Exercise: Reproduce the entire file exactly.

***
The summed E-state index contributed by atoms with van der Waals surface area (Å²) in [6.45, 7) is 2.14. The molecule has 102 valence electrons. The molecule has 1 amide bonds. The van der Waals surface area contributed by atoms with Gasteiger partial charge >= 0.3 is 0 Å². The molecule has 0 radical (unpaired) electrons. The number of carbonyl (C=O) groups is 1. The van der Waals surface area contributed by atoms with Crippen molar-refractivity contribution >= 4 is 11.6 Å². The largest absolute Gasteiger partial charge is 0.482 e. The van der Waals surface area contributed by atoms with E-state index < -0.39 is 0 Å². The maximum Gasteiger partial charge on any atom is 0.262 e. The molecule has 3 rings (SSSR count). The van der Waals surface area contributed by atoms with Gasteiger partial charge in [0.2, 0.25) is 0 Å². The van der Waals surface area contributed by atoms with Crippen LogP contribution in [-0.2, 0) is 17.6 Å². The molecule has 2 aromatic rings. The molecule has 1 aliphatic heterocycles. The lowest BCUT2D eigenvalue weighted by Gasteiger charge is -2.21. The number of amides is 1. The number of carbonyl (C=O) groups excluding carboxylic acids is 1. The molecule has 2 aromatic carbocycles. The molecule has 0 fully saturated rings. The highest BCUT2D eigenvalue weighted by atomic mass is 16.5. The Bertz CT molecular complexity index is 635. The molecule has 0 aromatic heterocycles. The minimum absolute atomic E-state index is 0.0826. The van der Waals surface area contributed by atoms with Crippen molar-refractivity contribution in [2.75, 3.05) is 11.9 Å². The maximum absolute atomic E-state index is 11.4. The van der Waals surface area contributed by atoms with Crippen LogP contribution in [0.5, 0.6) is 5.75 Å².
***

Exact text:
The summed E-state index contributed by atoms with van der Waals surface area (Å²) in [6.45, 7) is 2.14. The molecule has 102 valence electrons. The molecule has 1 amide bonds. The van der Waals surface area contributed by atoms with Gasteiger partial charge >= 0.3 is 0 Å². The molecule has 0 radical (unpaired) electrons. The number of carbonyl (C=O) groups is 1. The van der Waals surface area contributed by atoms with Crippen molar-refractivity contribution >= 4 is 11.6 Å². The largest absolute Gasteiger partial charge is 0.482 e. The van der Waals surface area contributed by atoms with E-state index < -0.39 is 0 Å². The maximum Gasteiger partial charge on any atom is 0.262 e. The molecule has 3 rings (SSSR count). The van der Waals surface area contributed by atoms with Gasteiger partial charge in [0.2, 0.25) is 0 Å². The van der Waals surface area contributed by atoms with Crippen LogP contribution in [-0.2, 0) is 17.6 Å². The molecule has 2 aromatic rings. The molecule has 1 aliphatic heterocycles. The lowest BCUT2D eigenvalue weighted by Gasteiger charge is -2.21. The number of amides is 1. The number of carbonyl (C=O) groups excluding carboxylic acids is 1. The molecule has 2 aromatic carbocycles. The molecule has 0 fully saturated rings. The highest BCUT2D eigenvalue weighted by atomic mass is 16.5. The Bertz CT molecular complexity index is 635. The molecule has 0 aromatic heterocycles. The minimum absolute atomic E-state index is 0.0826. The van der Waals surface area contributed by atoms with Crippen molar-refractivity contribution in [2.75, 3.05) is 11.9 Å². The maximum absolute atomic E-state index is 11.4. The van der Waals surface area contributed by atoms with Crippen LogP contribution in [0.5, 0.6) is 5.75 Å².